We were able to support the Lipjan staff and connect with them by acknowledging that we see the same behavior in our own prison, that we recognize the situations they deal with from our own experience in The Netherlands.

Meijer: The cause of the behavior may be different. In The Netherlands a boy may say: “If he didn’t want me to steal his scooter, he shouldn’t have left the key in the ignition.” In Kosovo he probably says: “My dad doesn’t have a job, but my little brother and sister still need to eat. So I go out stealing.” But the behavior is still the same: both guys go out stealing.

I think this is where it shows we are trainers who also work in a prison, when we can speak about our experiences separate from our role as a trainer. We can relate to their problems, because we had to tackle the same issues when we started using the EQUIP-method.

When we returned for the second training in June 2014, it was more coaching on the job: we observed how they worked in practice. The people we had trained clearly understood the material we had taught them and they were implementing it as we had taught them. We were positively surprised by how fast they learn and develop. So during our next visit to Lipjan we are going to work on the transfer from using the EQUIP-method only during the training sessions with the boys towards integrating EQUIP into the entire program, into the staff’s interaction with the boys in their role as social worker, correctional officer or teacher. So that in the end, EQUIP will be used throughout all daily activities with the boys, not just during that one hour a day of EQUIP-training.

NHC: What were your goals, your expectations for this training?

Esajas: You keep changing your goals as you progress, but the big goal is of course that the facility’s staff, but especially the boys themselves and society at large will benefit and that people will realize what they are capable of.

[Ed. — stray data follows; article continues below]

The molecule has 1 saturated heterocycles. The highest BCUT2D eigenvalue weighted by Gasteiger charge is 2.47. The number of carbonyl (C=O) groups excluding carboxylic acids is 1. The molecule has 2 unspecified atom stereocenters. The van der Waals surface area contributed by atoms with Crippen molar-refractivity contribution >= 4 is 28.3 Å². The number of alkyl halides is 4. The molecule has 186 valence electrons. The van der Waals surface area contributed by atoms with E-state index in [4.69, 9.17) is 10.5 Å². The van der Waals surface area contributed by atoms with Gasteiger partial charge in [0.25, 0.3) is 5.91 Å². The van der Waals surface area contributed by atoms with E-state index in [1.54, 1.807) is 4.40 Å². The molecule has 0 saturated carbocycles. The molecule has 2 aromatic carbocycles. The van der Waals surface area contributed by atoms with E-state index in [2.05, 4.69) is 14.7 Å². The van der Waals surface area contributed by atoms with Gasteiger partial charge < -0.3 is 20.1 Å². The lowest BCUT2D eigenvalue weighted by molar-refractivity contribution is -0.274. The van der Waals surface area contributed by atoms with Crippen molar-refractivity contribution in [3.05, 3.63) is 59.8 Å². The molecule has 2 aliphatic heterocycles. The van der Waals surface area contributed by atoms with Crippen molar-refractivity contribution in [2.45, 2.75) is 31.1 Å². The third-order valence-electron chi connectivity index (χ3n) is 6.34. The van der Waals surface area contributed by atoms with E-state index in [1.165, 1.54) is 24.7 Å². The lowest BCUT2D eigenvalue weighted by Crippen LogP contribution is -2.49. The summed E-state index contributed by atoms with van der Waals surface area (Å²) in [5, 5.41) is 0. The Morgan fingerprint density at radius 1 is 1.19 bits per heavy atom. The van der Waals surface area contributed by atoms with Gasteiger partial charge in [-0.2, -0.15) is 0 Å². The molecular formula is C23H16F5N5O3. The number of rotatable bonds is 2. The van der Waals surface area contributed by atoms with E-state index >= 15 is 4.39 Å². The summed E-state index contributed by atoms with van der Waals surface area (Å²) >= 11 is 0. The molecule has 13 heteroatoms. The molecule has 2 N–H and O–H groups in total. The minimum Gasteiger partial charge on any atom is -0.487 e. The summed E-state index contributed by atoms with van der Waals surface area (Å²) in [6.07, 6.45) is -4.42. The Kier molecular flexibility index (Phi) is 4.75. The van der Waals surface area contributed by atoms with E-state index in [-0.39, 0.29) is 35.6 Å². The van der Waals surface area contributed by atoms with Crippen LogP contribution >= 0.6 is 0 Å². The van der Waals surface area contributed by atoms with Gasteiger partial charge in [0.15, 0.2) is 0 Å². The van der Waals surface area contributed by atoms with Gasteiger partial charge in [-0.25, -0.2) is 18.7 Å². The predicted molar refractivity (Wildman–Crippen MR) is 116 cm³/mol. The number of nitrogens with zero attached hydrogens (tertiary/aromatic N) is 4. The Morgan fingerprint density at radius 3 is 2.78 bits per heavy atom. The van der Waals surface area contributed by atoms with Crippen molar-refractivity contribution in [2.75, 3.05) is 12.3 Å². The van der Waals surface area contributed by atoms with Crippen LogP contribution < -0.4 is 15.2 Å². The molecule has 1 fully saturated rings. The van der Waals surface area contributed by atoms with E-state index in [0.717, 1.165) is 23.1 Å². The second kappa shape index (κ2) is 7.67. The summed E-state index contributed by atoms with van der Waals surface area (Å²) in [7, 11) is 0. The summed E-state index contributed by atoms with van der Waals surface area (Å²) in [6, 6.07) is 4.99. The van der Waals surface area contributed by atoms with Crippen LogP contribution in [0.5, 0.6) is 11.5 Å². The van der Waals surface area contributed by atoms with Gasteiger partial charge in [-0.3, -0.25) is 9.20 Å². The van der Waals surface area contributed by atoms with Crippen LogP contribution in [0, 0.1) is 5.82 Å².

Meijer: You want to give these people something they can use to bring about changes in the correctional facility’s policy, but eventually the goal is bigger, of course: changes in society. You hope that, after their release from prison, less juvenile inmates return to a life of crime, that they will have learned to think before they act and thus make responsible choices.

Esajas: Now, the staff we trained are looking at the possibilities, not the impossibilities. They have really managed to adjust the material to their reality. They have even started training a second group of boys at Lipjan. It is obvious the people we trained have the drive, the motivation to make this a success, because they see how the EQUIP-training benefits the boys’ developmental processes. The staff’s ultimate goal is for the EQUIP-method to become a fixed and official part of the schedule at the facility. That says something about their faith and believe in what they are doing.

NHC: Is there anything you would like to add?

Meijer: Our stays in Kosovo are well-organized: the travel, the hotel, the food. Those seminars are an intense couple of days for us trainers, so being able to sleep well and not having to worry about anything is important. Everything is organized perfectly.

Esajas: Barbora [Pomsarova, the NHC project manager] is very important in our cooperation with Lipjan.

We are also grateful to our employer who gave us the opportunity to continue learning and developing ourselves and is now giving us the opportunity to use our expertise in a different country where we’ll hopefully be able to contribute something. That is something to be grateful for, but also something to be proud of.

Meijer: We have a lot of experience giving training seminars in The Netherlands, so giving this training in a different country was a great opportunity we grabbed with both hands.